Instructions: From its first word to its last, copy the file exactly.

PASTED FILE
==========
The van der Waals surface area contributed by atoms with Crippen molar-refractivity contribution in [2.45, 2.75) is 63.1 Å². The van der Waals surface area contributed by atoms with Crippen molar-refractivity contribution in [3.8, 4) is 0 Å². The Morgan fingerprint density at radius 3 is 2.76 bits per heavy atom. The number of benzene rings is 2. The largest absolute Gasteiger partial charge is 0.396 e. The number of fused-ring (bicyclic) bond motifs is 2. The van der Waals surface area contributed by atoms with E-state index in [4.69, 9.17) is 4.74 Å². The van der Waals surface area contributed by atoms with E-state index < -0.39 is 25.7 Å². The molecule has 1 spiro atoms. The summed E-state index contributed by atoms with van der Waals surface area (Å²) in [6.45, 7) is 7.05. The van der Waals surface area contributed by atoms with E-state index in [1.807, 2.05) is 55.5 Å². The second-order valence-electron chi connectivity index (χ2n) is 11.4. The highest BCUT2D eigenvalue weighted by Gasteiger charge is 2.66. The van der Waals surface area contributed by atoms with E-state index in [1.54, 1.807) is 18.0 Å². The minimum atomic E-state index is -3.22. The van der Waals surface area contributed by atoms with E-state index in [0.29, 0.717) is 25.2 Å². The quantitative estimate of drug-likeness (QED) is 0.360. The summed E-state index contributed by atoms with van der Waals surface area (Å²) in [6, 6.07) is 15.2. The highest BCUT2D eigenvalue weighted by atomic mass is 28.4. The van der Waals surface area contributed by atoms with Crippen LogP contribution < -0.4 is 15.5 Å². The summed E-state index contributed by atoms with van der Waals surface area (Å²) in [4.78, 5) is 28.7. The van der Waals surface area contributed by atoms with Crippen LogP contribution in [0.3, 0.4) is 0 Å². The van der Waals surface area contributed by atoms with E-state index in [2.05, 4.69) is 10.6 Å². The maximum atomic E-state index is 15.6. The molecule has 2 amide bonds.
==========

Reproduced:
The van der Waals surface area contributed by atoms with Crippen molar-refractivity contribution in [2.45, 2.75) is 63.1 Å². The van der Waals surface area contributed by atoms with Crippen molar-refractivity contribution in [3.8, 4) is 0 Å². The Morgan fingerprint density at radius 3 is 2.76 bits per heavy atom. The number of benzene rings is 2. The largest absolute Gasteiger partial charge is 0.396 e. The number of fused-ring (bicyclic) bond motifs is 2. The van der Waals surface area contributed by atoms with E-state index in [4.69, 9.17) is 4.74 Å². The van der Waals surface area contributed by atoms with E-state index < -0.39 is 25.7 Å². The molecule has 1 spiro atoms. The summed E-state index contributed by atoms with van der Waals surface area (Å²) in [6.45, 7) is 7.05. The van der Waals surface area contributed by atoms with E-state index in [1.807, 2.05) is 55.5 Å². The second-order valence-electron chi connectivity index (χ2n) is 11.4. The highest BCUT2D eigenvalue weighted by Gasteiger charge is 2.66. The van der Waals surface area contributed by atoms with E-state index in [1.54, 1.807) is 18.0 Å². The minimum atomic E-state index is -3.22. The van der Waals surface area contributed by atoms with E-state index in [0.29, 0.717) is 25.2 Å². The quantitative estimate of drug-likeness (QED) is 0.360. The summed E-state index contributed by atoms with van der Waals surface area (Å²) in [6, 6.07) is 15.2. The highest BCUT2D eigenvalue weighted by atomic mass is 28.4. The van der Waals surface area contributed by atoms with Crippen LogP contribution < -0.4 is 15.5 Å². The summed E-state index contributed by atoms with van der Waals surface area (Å²) in [4.78, 5) is 28.7. The van der Waals surface area contributed by atoms with Crippen LogP contribution in [0.3, 0.4) is 0 Å². The van der Waals surface area contributed by atoms with E-state index in [2.05, 4.69) is 10.6 Å². The maximum atomic E-state index is 15.6. The molecule has 2 amide bonds.